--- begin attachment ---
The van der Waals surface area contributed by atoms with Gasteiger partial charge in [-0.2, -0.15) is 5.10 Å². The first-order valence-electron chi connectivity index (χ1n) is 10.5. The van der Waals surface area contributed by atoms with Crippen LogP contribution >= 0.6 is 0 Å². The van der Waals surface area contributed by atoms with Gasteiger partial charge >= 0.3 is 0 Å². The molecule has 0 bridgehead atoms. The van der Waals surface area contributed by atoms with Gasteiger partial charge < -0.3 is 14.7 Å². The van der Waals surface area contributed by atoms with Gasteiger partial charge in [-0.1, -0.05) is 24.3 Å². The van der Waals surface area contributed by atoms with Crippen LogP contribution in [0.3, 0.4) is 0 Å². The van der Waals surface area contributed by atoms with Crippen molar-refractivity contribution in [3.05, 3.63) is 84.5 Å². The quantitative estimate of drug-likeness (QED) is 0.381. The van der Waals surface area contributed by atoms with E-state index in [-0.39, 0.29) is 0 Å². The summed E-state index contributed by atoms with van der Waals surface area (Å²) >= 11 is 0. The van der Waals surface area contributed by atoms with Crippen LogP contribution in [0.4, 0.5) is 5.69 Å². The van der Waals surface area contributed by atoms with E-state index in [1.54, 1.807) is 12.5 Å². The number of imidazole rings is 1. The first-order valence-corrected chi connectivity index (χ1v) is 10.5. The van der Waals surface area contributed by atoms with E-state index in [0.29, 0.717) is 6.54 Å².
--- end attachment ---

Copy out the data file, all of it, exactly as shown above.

The van der Waals surface area contributed by atoms with Gasteiger partial charge in [-0.2, -0.15) is 5.10 Å². The first-order valence-electron chi connectivity index (χ1n) is 10.5. The van der Waals surface area contributed by atoms with Crippen LogP contribution >= 0.6 is 0 Å². The van der Waals surface area contributed by atoms with Gasteiger partial charge >= 0.3 is 0 Å². The molecule has 0 bridgehead atoms. The van der Waals surface area contributed by atoms with Gasteiger partial charge < -0.3 is 14.7 Å². The van der Waals surface area contributed by atoms with Gasteiger partial charge in [-0.1, -0.05) is 24.3 Å². The van der Waals surface area contributed by atoms with Crippen LogP contribution in [0.3, 0.4) is 0 Å². The van der Waals surface area contributed by atoms with Crippen molar-refractivity contribution in [3.05, 3.63) is 84.5 Å². The quantitative estimate of drug-likeness (QED) is 0.381. The van der Waals surface area contributed by atoms with E-state index in [-0.39, 0.29) is 0 Å². The summed E-state index contributed by atoms with van der Waals surface area (Å²) >= 11 is 0. The van der Waals surface area contributed by atoms with Crippen LogP contribution in [0.4, 0.5) is 5.69 Å². The van der Waals surface area contributed by atoms with E-state index in [1.54, 1.807) is 12.5 Å². The number of imidazole rings is 1. The first-order valence-corrected chi connectivity index (χ1v) is 10.5. The van der Waals surface area contributed by atoms with E-state index in [0.29, 0.717) is 6.54 Å².